Narrow majority as Southwold town plan gets go-ahead

A community project to help inspire change in Southwold has been given the go-ahead after people narrowly voted in favour of creating a town plan.

The decision came during a meeting on Tuesday night when 62 people backed a scheme which will provide an in-depth study of the town's social, economic and environmental issues.

But concerns were raised when it was revealed the neighbouring village of Reydon would not be included despite the two communities sharing services.

More than 100 people packed St Edmund's Church Hall, Southwold, to hear the presentation and vote on whether or not they wanted a town plan. They heard how the process could cost �8,000, take 18 months to complete, and would provide a document that could be considered by authorities when making key decisions. But some people were unconvinced and called for the town to adopt a neighbourhood plan which would carry statutory powers to influence planning decisions.

Speaking during the meeting, the chairman of the Southwold and Reydon Society, John Stewart, said: 'I would urge that the town plan should be kept as general as possible as to who can and cannot contribute to it.

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'We don't think it makes a lot of sense to have a Southwold plan without working with Reydon and Walberswick.'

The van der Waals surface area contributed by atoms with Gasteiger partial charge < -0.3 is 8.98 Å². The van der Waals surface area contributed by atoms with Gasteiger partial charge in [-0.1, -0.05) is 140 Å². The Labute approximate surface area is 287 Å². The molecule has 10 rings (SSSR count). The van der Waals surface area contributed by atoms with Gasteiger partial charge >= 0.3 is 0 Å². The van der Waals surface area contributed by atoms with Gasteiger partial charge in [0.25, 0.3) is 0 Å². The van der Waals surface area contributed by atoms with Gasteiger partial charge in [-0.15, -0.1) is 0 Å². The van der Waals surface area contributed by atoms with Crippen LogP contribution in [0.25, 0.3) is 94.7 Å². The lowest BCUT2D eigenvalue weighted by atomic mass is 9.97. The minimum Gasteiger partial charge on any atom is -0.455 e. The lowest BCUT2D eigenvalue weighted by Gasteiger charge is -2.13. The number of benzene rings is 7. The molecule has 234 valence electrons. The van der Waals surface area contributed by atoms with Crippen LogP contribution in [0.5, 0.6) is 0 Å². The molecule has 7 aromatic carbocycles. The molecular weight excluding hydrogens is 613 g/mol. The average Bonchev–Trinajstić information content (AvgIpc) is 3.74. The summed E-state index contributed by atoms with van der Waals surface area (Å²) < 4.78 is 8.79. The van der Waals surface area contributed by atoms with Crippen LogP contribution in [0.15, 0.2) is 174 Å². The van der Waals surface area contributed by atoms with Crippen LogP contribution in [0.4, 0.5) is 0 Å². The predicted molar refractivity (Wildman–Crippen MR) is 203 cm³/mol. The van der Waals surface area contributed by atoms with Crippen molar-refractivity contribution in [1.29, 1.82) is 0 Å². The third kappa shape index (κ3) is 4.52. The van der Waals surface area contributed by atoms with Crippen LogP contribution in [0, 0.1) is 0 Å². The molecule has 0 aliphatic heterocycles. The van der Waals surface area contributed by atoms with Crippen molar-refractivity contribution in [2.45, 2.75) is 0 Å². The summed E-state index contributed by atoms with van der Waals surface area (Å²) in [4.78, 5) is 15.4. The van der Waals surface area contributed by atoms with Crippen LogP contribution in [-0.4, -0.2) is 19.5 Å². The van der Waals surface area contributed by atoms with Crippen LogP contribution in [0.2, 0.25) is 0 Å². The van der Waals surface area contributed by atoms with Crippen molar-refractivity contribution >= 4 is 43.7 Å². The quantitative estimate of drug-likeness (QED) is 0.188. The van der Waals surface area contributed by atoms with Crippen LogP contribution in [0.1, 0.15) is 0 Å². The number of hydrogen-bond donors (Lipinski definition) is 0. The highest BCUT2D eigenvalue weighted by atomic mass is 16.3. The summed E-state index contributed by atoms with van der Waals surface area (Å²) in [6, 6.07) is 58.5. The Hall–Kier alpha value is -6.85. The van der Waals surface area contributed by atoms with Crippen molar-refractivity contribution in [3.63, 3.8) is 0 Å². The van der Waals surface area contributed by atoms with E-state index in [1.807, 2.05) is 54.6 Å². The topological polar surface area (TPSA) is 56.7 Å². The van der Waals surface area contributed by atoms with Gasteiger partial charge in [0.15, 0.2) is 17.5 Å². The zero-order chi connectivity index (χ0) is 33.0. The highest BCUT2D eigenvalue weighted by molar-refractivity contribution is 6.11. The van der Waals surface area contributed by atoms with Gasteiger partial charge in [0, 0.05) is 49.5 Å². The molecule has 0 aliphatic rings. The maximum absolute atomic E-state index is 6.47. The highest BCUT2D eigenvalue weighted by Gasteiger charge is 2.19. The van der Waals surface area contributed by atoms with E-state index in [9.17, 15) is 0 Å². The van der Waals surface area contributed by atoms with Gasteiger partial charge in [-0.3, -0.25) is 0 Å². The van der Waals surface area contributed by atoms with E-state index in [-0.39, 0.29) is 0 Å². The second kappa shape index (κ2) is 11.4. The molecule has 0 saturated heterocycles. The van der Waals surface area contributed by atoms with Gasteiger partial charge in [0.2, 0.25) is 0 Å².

Annette Gray, of Suffolk Acre, who gave the presentation on parish plans, told the meeting that people in Reydon had decided to create their own parish plan.

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But this was denied by members of Reydon Parish Council who said they had not made a final decision.

Meanwhile, Mrs Gray reassured people that second-home owners would be contacted.

She said: 'At Suffolk Acre, we have got experience of reaching hard to reach groups like second-home owners.

'There will be 18 months' publicity throughout the process. Throughout that period they may only come back to Southwold a few times a year but they should be looking at the noticeboards, so they will have the chance to complete a questionnaire and send it back by post.'

During the meeting, 17 people volunteered to form a steering group to drive the project by circulating questionnaires and analysing the findings.

The group will also be tasked with creating a budget which will form the basis of a grant application to Awards for All- part of the Big Lottery fund.

Fifty people opposed the plan.

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